As part of their annual Save and Project film restoration festival, MoMA is screening Cy Endfield's The Sound of Fury (later retitled Try and Get Me!) tomorrow (Wednesday) at 4 p.m.. I saw their sold-out Saturday night screening of this, and I highly recommend catching tomorrow's screening as this film has never been available on DVD and it isn't showing on TCM (at least not the restoration).
Bear in mind that TCM has hosted film screenings in the past of new restorations that have yet to be broadcast on their network, and MoMA's festival has screened plenty of restorations that yet to be transferred to home video, including some high profile ones like Wanda and (outside of an OOP Madman reissue) the Film Foundation's work on The Leopard. So don't count on catching this elsewhere anytime soon!
I never heard of this film until Jonathan Rosenbaum championed it in his "List-o-mania" feature (which is by far the most widely-read article he's written, according to the Chicago Reader). I didn't realize it was so poorly circulated until now.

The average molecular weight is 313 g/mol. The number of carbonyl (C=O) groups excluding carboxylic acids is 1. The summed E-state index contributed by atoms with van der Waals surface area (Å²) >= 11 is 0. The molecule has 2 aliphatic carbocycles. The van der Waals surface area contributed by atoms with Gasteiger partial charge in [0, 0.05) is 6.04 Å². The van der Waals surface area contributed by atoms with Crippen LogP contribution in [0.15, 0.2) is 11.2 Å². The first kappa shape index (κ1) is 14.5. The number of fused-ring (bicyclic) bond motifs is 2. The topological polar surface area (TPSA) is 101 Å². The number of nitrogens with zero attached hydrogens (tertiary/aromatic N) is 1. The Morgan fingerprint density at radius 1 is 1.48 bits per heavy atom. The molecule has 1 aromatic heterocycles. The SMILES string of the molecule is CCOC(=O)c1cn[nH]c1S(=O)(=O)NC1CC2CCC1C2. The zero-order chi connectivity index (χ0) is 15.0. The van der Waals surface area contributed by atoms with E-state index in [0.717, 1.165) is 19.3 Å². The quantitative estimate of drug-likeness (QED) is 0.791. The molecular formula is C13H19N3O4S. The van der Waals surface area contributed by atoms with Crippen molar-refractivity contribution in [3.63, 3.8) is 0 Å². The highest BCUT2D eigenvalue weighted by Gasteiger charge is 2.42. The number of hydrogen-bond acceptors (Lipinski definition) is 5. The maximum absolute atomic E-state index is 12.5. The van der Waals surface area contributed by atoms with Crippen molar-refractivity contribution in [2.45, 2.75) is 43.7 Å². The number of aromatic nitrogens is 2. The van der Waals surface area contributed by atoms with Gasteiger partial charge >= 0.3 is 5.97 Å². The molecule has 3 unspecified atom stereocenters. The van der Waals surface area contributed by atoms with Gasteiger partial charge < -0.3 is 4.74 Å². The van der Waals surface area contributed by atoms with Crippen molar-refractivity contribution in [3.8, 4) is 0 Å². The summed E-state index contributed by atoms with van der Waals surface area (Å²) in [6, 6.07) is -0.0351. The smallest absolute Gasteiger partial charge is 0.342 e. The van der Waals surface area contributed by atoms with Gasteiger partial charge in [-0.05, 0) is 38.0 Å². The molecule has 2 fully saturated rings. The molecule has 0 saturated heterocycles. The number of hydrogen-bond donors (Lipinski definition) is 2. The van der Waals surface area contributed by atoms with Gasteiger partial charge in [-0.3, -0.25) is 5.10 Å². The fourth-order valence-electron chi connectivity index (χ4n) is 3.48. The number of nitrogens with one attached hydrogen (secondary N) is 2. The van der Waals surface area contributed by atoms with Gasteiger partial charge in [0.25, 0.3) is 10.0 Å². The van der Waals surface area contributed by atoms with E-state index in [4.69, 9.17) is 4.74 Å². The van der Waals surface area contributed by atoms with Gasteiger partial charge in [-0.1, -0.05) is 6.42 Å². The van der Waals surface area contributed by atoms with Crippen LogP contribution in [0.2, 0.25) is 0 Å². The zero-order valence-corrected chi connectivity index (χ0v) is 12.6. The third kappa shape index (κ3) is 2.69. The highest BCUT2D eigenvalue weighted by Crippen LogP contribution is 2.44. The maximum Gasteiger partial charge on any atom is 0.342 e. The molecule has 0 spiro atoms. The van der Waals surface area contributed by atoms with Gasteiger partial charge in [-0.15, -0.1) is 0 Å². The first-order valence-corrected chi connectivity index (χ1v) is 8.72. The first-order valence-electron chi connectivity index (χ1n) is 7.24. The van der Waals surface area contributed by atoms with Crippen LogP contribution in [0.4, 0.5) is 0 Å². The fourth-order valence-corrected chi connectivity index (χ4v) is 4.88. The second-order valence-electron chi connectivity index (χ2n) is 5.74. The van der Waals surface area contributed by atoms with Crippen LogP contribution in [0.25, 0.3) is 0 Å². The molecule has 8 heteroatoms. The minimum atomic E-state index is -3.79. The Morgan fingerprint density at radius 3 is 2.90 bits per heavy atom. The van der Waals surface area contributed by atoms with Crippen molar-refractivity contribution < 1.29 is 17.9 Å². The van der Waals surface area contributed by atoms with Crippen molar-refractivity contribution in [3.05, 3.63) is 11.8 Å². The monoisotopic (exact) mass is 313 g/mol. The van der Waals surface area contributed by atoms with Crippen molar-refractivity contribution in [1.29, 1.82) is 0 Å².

It was restored last year with the help of the second For the Love of Film blogathon, and one of the participants, the Self-Styled Siren, was actually present at the screening. Eddie Muller of the Film Noir Foundation gave a great introduction and talked about the film afterwards. This was an actual 35mm print and FWIW, the opening credits they wound up using had the title Try and Get Me!, not The Sound of Fury.
Rosenbaum wrote an excellent appreciation for the filmmaker (as well as for this particular title), correcting some misinformation that's been published about Endfield and mentioning this tidbit:
"It was [Orson] Welles who gave Endfield his first film job, as an assistant on The Magnificent Ambersons (later, after Welles left to make a film in Brazil and the studio eviscerated Ambersons, it’s said that Endfield may have been responsible for saving one key sequence, a stairway scene between Tim Holt and Agnes Moorehead)."
I haven't seen Endfield's other films, and I don't have the same enthusiasm for this one as Rosenbaum, but while it's not without its flaws, it's still quite good, especially the final act which is pretty magnificent, especially if you're unaware of the story's origins.
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It's a pretty good flick, but much much better is Endfield's The Underworld Story.